Section 2. The Time and Place of Writing the Epistle
Almost nothing is known of the time and place of writing the Epistle, and nearly all that is said on this point is mere conjecture. Some recent critics have supposed that it was in fact a part of the Gospel, though in some way it afterward became detached from it; others, that it was sent “as an epistle” at the same time with the Gospel, and to the same persons. Some have supposed that it was written before the destruction of Jerusalem, and some long after, when John was very aged; and these last suppose that they find evidences of the very advanced age of the author in the Epistle itself, in such characteristics as commonly mark the conversation and writings of an old man. An examination of these opinions may be found in Lucke, Einlei. Kap. 2; and in Hug, Introduction, pp. 456ff; pp. 739ff.
There are “very few” marks of time in the Epistle, and none that can determine the time of writing it with any degree of certainty. Nor is it of much importance that we should be able to determine it. The truths which it contains are, in the main, as applicable to one age as to another, though it cannot be denied (see Section 3) that the author had some prevailing forms of error in his eye. The only marks of time in the Epistle by which we can form any conjecture as to the period when it was written are the following:
(1) It was in what the author calls “the last time,” (ἐσχάτη ὥρα eschatē hōra,) 1Jo 2:18. From this expression it might perhaps be inferred by some that it was just before the destruction of Jerusalem, or that the writer supposed that the end of the world was near. But nothing can be certainly determined from this expression in regard to the exact period when the Epistle was written. This phrase, as used in the Scriptures, denotes no more than, the last dispensation or economy of things, the dispensation under which the affairs of the world would be wound up, though that period might be in fact much longer than any one that had preceded it. See Isa 2:2 note; Act 2:17 note; Heb 1:2 note. The object of the writer of this Epistle, in the passage referred to, 1Jo 2:18, is merely to show that the closing dispensation of the world had actually come; that is, that there were certain things which it was known would mark that dispensation, which actually existed then, and by which it could be known that they were living under the last or closing period of the world.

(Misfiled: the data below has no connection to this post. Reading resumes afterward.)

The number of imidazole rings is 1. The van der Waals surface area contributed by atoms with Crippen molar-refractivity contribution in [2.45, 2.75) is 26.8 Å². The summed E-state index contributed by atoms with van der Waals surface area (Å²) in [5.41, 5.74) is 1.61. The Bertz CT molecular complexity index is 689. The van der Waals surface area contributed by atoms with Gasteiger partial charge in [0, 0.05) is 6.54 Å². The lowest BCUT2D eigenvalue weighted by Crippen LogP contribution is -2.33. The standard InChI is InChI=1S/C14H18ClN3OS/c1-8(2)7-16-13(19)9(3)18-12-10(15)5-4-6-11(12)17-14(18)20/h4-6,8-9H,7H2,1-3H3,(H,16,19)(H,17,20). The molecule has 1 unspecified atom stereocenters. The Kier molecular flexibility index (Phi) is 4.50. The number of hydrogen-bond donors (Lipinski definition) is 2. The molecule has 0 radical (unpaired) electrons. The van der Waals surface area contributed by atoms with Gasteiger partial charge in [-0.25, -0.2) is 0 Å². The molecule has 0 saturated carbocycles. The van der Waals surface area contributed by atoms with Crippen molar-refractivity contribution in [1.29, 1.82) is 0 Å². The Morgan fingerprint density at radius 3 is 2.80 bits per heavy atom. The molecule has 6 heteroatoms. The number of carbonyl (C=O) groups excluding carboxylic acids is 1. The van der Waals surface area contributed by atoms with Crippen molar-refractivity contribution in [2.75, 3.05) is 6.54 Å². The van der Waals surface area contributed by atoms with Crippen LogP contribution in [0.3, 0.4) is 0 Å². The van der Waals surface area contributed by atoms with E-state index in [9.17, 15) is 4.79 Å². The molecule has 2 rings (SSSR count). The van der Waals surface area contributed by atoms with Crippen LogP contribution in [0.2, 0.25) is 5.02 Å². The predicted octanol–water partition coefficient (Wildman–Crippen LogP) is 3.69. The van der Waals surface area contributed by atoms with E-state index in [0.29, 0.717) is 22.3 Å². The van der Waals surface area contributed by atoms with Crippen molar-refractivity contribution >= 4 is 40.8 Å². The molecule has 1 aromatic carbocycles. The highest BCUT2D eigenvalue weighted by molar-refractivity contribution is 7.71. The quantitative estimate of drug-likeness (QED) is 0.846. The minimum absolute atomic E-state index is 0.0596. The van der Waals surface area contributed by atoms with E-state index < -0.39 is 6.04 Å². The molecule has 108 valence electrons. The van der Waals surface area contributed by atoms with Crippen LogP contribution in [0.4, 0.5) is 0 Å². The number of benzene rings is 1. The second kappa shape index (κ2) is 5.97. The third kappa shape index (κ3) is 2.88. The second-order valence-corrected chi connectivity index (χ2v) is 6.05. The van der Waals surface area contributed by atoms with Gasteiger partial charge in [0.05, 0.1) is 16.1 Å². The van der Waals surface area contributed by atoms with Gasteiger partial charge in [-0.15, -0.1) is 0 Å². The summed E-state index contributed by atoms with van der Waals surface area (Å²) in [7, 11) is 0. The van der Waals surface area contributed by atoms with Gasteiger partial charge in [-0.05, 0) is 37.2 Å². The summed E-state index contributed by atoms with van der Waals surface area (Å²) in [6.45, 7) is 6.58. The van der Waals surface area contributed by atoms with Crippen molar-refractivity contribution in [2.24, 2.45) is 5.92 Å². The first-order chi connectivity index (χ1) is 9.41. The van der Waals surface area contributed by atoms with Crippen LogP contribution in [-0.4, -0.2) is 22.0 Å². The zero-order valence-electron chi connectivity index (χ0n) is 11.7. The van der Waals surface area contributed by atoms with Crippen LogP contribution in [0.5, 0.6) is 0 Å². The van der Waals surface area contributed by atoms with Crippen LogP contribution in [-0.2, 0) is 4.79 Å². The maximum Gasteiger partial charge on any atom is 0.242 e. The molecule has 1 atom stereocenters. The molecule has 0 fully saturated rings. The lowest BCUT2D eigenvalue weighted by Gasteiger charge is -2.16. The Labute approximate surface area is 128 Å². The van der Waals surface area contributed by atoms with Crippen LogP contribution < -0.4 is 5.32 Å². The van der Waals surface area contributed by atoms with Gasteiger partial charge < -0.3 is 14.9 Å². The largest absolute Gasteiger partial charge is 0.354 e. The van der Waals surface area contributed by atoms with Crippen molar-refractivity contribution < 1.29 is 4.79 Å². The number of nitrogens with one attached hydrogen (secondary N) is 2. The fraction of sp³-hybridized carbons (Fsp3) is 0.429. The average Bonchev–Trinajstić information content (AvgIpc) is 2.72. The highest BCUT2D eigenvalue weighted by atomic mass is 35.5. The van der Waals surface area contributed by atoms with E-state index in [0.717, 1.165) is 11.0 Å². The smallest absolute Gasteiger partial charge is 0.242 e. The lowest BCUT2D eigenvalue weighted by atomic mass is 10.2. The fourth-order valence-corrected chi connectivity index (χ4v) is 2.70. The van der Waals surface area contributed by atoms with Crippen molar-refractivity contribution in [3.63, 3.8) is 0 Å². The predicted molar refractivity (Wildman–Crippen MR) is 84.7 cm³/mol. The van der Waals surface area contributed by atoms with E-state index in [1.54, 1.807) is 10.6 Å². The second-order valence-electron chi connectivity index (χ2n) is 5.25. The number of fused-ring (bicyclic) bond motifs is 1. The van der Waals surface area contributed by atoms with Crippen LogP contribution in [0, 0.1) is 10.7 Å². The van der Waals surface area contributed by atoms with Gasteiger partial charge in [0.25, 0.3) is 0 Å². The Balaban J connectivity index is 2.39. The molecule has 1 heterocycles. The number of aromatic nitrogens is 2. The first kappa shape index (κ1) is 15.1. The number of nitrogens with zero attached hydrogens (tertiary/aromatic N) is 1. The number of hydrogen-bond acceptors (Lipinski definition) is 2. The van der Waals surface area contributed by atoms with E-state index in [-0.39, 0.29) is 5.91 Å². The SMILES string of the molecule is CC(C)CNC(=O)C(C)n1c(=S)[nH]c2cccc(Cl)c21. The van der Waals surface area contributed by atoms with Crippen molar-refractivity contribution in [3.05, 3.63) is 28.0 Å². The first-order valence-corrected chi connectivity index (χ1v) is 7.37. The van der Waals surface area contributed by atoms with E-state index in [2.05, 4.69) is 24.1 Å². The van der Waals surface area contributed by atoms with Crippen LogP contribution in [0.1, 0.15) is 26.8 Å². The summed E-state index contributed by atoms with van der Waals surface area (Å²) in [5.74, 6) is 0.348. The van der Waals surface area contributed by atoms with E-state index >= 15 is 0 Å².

(2) it is quite evident that the Epistle was composed after the Gospel by John was published. Of this no one can have any doubt who will compare the two together, or even the parallel passages referred to above, Section 1. The Gospel is manifestly the original; and it was evidently presumed by the writer of the Epistle that the Gospel was in the hands of those to whom he wrote. The statements there made are much more full; the circumstances in which many of the peculiar doctrines adverted to were first advanced are detailed; and the writer of the Epistle clearly supposed that all that was necessary in order to an understanding of these doctrines was to state them in the briefest manner, and almost by mere allusion. On this point Lucke well remarks, ‘the more brief and condensed expression of the same sentiment by the same author, especially in regard to peculiarities of idea and language, is always the later one; the more extended statement, the unfolding of the idea, is an evidence of an earlier composition,’ Einlei. p. 21. Yet while this is clear, it determines little or nothing about the time when the Epistle was written, for it is a matter of great uncertainty when the Gospel itself was composed. Wetstein supposes that it was soon after the ascension of the Saviour; Dr. Lardner that it was about the year 68 a.d.; and Mill and LeClerc that it was about the year 97 a.d. In this uncertainty, therefore, nothing can be determined absolutely from this circumstance in regard to the time of writing the Epistle.
(3) the only other note of time on which any reliance has been placed is the supposed fact that there were indications in the Epistle itself of the “great age” of the author, or evidences that he was an old man, and that consequently it was written near the close of the life of John, There is some evidence in the Epistle that it was written when the author was an old man, though none that he was in his “dotage,” as Eichhorn and some others have maintained. The evidence that he was even an old man is not positive, but there is a certain air and manner in the Epistle, in its repetitions, and its want of exact order, and especially in the style in which he addresses those to whom he wrote, as “little children” - (τεκνία teknia) - 1Jo 2:1, 1Jo 2:12, 1Jo 2:28; 1Jo 3:7, 1Jo 3:18; 1Jo 4:4; 1Jo 5:21 - which would seem to be appropriate only to an aged man. Compare Lucke, Einlei. pp. 23, 25, and Stuart in Hug’s Introduction, pp. 732, 733.